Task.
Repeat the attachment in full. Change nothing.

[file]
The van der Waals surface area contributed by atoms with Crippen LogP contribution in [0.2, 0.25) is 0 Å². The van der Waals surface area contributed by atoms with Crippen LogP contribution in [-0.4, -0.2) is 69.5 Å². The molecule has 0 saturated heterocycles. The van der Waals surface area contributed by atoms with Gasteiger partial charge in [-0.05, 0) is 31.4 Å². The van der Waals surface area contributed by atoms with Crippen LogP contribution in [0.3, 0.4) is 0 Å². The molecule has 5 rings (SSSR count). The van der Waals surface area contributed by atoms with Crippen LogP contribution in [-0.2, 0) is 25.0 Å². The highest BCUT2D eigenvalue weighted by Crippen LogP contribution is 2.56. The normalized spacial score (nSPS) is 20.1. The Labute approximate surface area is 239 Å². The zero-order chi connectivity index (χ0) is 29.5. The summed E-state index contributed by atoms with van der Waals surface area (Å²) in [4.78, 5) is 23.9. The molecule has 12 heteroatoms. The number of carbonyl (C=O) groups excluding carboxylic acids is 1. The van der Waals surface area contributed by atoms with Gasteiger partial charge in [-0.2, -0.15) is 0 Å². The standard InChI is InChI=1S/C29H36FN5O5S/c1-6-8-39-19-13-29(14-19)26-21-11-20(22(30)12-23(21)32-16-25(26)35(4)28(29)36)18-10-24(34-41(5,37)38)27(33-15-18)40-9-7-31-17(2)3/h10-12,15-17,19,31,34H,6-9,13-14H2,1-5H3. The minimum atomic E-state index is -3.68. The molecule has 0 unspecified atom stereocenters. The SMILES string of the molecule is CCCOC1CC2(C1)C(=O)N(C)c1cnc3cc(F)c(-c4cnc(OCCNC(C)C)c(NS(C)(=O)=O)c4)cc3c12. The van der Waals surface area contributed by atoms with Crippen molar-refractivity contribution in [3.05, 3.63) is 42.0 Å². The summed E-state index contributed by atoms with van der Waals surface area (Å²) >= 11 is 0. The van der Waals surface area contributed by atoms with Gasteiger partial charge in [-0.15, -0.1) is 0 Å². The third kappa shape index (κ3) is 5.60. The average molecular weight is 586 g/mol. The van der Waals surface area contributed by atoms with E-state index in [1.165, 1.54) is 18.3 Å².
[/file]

The van der Waals surface area contributed by atoms with Crippen LogP contribution in [0.2, 0.25) is 0 Å². The van der Waals surface area contributed by atoms with Crippen LogP contribution in [-0.4, -0.2) is 69.5 Å². The molecule has 0 saturated heterocycles. The van der Waals surface area contributed by atoms with Gasteiger partial charge in [-0.05, 0) is 31.4 Å². The van der Waals surface area contributed by atoms with Crippen LogP contribution in [0.3, 0.4) is 0 Å². The molecule has 5 rings (SSSR count). The van der Waals surface area contributed by atoms with Crippen LogP contribution in [-0.2, 0) is 25.0 Å². The highest BCUT2D eigenvalue weighted by Crippen LogP contribution is 2.56. The normalized spacial score (nSPS) is 20.1. The Labute approximate surface area is 239 Å². The zero-order chi connectivity index (χ0) is 29.5. The summed E-state index contributed by atoms with van der Waals surface area (Å²) in [4.78, 5) is 23.9. The molecule has 12 heteroatoms. The number of carbonyl (C=O) groups excluding carboxylic acids is 1. The van der Waals surface area contributed by atoms with Gasteiger partial charge in [-0.2, -0.15) is 0 Å². The standard InChI is InChI=1S/C29H36FN5O5S/c1-6-8-39-19-13-29(14-19)26-21-11-20(22(30)12-23(21)32-16-25(26)35(4)28(29)36)18-10-24(34-41(5,37)38)27(33-15-18)40-9-7-31-17(2)3/h10-12,15-17,19,31,34H,6-9,13-14H2,1-5H3. The minimum atomic E-state index is -3.68. The molecule has 0 unspecified atom stereocenters. The SMILES string of the molecule is CCCOC1CC2(C1)C(=O)N(C)c1cnc3cc(F)c(-c4cnc(OCCNC(C)C)c(NS(C)(=O)=O)c4)cc3c12. The van der Waals surface area contributed by atoms with Crippen molar-refractivity contribution in [3.05, 3.63) is 42.0 Å². The summed E-state index contributed by atoms with van der Waals surface area (Å²) >= 11 is 0. The van der Waals surface area contributed by atoms with Gasteiger partial charge in [-0.15, -0.1) is 0 Å². The third kappa shape index (κ3) is 5.60. The average molecular weight is 586 g/mol. The van der Waals surface area contributed by atoms with E-state index in [1.165, 1.54) is 18.3 Å².